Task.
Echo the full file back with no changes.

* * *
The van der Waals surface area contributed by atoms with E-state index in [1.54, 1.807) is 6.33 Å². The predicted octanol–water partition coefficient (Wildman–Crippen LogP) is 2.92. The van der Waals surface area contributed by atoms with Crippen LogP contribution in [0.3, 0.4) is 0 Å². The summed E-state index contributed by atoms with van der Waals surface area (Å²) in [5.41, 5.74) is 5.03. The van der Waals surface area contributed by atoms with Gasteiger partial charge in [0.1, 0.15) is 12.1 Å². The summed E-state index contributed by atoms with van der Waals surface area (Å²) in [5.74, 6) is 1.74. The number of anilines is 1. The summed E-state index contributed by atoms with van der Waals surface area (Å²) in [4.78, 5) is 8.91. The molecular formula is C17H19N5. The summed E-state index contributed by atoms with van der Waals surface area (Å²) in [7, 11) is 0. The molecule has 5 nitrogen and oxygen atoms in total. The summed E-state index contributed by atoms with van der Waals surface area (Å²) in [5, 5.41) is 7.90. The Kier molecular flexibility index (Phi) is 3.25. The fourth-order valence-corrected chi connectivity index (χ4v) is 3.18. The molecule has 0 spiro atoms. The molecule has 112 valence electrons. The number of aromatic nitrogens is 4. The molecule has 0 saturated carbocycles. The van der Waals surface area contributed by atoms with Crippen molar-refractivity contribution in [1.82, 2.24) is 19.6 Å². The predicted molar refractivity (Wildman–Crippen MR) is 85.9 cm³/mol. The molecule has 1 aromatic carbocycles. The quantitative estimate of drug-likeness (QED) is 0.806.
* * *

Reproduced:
The van der Waals surface area contributed by atoms with E-state index in [1.54, 1.807) is 6.33 Å². The predicted octanol–water partition coefficient (Wildman–Crippen LogP) is 2.92. The van der Waals surface area contributed by atoms with Crippen LogP contribution in [0.3, 0.4) is 0 Å². The summed E-state index contributed by atoms with van der Waals surface area (Å²) in [5.41, 5.74) is 5.03. The van der Waals surface area contributed by atoms with Gasteiger partial charge in [0.1, 0.15) is 12.1 Å². The summed E-state index contributed by atoms with van der Waals surface area (Å²) in [5.74, 6) is 1.74. The number of anilines is 1. The summed E-state index contributed by atoms with van der Waals surface area (Å²) in [4.78, 5) is 8.91. The molecular formula is C17H19N5. The summed E-state index contributed by atoms with van der Waals surface area (Å²) in [7, 11) is 0. The molecule has 5 nitrogen and oxygen atoms in total. The summed E-state index contributed by atoms with van der Waals surface area (Å²) in [5, 5.41) is 7.90. The Kier molecular flexibility index (Phi) is 3.25. The fourth-order valence-corrected chi connectivity index (χ4v) is 3.18. The molecule has 0 spiro atoms. The molecule has 112 valence electrons. The number of aromatic nitrogens is 4. The molecule has 0 saturated carbocycles. The van der Waals surface area contributed by atoms with Crippen molar-refractivity contribution in [1.82, 2.24) is 19.6 Å². The predicted molar refractivity (Wildman–Crippen MR) is 85.9 cm³/mol. The molecule has 1 aromatic carbocycles. The quantitative estimate of drug-likeness (QED) is 0.806.